A new study conducted by Washington University School of Medicine has revealed that quitting smoking after a heart attack gives quick boost to mental health and the quality of life.
Senior author Sharon Cresci of the Washington University said that even in people who smoked and had a heart attack, they saw fairly rapid improvements in important measures of health and quality of life when they quit smoking after their heart attacks, compared with people who continue smoking.
In the study, the researchers analyzed data from about 4,000 patients participating in several large trials investigating heart attacks and recovery. At the time of their heart attacks, patients were classified as never smokers, former smokers who quit before their heart attacks or active smokers.
Of the active smokers, 46 percent quit in the first year following their heart attacks. Cresci said the patients who quit after the heart attacks had an intermediate level of recovery but were markedly better than the active smokers, who fared the worst in the amount of chest pain they experienced and in their responses to questionnaires measuring mental health and quality of life.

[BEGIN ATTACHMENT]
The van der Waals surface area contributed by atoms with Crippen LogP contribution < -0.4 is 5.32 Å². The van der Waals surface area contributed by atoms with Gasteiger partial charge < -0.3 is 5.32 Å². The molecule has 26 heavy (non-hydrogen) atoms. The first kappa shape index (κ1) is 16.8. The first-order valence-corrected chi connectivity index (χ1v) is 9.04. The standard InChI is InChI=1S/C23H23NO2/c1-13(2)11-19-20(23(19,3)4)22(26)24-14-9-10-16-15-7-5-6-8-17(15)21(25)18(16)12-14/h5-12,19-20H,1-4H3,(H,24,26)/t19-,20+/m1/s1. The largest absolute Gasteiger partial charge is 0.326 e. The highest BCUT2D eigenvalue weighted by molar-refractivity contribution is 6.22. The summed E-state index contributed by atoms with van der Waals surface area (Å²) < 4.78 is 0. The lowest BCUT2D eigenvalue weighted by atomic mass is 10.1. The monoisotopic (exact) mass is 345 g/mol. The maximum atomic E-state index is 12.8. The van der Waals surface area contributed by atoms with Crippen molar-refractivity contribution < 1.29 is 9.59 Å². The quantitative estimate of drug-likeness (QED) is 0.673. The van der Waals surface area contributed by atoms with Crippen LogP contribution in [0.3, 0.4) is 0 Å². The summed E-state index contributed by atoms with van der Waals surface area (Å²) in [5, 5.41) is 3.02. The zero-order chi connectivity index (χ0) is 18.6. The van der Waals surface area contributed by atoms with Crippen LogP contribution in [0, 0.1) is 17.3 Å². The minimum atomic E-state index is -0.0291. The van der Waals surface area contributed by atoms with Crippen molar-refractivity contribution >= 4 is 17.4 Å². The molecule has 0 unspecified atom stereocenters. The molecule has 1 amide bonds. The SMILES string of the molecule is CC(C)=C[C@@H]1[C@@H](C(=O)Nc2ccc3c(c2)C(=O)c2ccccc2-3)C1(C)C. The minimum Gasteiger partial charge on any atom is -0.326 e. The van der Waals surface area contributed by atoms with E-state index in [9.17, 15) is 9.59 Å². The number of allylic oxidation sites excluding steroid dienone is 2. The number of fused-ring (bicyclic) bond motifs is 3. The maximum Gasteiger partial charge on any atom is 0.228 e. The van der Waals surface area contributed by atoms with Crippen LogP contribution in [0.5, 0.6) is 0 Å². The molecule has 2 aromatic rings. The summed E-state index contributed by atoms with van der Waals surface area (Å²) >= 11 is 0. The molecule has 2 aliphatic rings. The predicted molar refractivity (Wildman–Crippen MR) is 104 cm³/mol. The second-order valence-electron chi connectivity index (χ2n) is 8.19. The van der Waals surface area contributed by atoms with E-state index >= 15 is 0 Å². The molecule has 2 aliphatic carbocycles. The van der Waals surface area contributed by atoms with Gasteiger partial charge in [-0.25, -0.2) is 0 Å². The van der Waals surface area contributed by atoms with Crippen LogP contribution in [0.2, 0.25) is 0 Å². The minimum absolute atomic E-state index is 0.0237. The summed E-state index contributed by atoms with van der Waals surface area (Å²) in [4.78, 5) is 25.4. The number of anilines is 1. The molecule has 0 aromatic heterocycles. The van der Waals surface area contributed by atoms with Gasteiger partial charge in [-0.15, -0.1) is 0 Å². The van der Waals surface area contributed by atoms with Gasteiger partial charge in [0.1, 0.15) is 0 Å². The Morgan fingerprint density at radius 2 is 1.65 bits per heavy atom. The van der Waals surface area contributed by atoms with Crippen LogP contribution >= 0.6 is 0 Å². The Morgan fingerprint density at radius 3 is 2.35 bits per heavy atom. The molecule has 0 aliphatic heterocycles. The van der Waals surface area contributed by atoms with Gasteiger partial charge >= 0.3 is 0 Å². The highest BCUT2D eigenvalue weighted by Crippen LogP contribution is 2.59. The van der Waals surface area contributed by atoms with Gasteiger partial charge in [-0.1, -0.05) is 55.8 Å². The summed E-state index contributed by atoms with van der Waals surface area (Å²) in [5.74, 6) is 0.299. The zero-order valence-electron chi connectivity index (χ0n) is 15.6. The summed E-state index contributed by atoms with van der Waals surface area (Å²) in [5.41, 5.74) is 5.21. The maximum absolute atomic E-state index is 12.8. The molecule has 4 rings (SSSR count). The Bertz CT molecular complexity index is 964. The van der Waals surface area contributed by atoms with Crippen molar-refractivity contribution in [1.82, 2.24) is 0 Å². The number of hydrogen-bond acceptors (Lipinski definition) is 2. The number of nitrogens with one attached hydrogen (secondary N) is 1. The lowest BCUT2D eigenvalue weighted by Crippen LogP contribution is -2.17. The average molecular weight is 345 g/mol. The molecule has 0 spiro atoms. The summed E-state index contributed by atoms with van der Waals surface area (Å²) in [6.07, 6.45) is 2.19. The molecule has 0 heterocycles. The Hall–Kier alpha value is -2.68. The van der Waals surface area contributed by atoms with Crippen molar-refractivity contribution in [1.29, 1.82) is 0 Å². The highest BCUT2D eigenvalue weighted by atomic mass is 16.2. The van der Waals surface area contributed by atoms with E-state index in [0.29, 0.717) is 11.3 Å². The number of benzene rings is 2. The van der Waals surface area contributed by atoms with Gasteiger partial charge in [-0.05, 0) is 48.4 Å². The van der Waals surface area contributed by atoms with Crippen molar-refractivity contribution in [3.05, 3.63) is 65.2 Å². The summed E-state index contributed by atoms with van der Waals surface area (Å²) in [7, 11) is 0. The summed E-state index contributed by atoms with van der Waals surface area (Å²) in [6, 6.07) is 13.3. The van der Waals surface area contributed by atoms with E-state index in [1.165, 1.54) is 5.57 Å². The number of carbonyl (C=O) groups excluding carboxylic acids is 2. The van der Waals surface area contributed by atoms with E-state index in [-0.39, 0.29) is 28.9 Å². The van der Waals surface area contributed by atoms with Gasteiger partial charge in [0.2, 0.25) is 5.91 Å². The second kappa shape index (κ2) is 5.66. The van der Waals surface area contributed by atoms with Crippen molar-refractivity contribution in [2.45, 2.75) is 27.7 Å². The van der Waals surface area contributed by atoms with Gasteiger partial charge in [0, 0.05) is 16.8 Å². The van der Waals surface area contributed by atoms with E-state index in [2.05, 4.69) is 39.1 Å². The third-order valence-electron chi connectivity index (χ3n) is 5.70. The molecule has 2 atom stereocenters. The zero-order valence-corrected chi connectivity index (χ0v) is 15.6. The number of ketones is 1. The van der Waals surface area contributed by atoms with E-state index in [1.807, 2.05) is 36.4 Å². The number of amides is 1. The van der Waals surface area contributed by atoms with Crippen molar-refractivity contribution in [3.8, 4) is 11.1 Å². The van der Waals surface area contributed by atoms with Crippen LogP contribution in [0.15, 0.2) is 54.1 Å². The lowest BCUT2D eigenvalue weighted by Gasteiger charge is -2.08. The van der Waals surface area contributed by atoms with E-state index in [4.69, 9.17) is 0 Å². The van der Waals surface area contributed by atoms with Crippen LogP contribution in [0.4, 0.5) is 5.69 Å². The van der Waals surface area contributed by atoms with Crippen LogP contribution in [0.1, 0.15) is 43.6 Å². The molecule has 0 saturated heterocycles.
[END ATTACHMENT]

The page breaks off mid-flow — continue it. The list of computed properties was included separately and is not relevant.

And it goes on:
The health improvements remained significant even when the researchers controlled for other factors that play a role in measures of mental health and general quality of life, such as pre-existing depression, other medical conditions and socioeconomic factors. Cresci emphasized that standard care for smokers who have had heart attacks includes offering support to help them quit smoking.
The study is published in the Journal Circulation: Cardiovascular Quality and Outcomes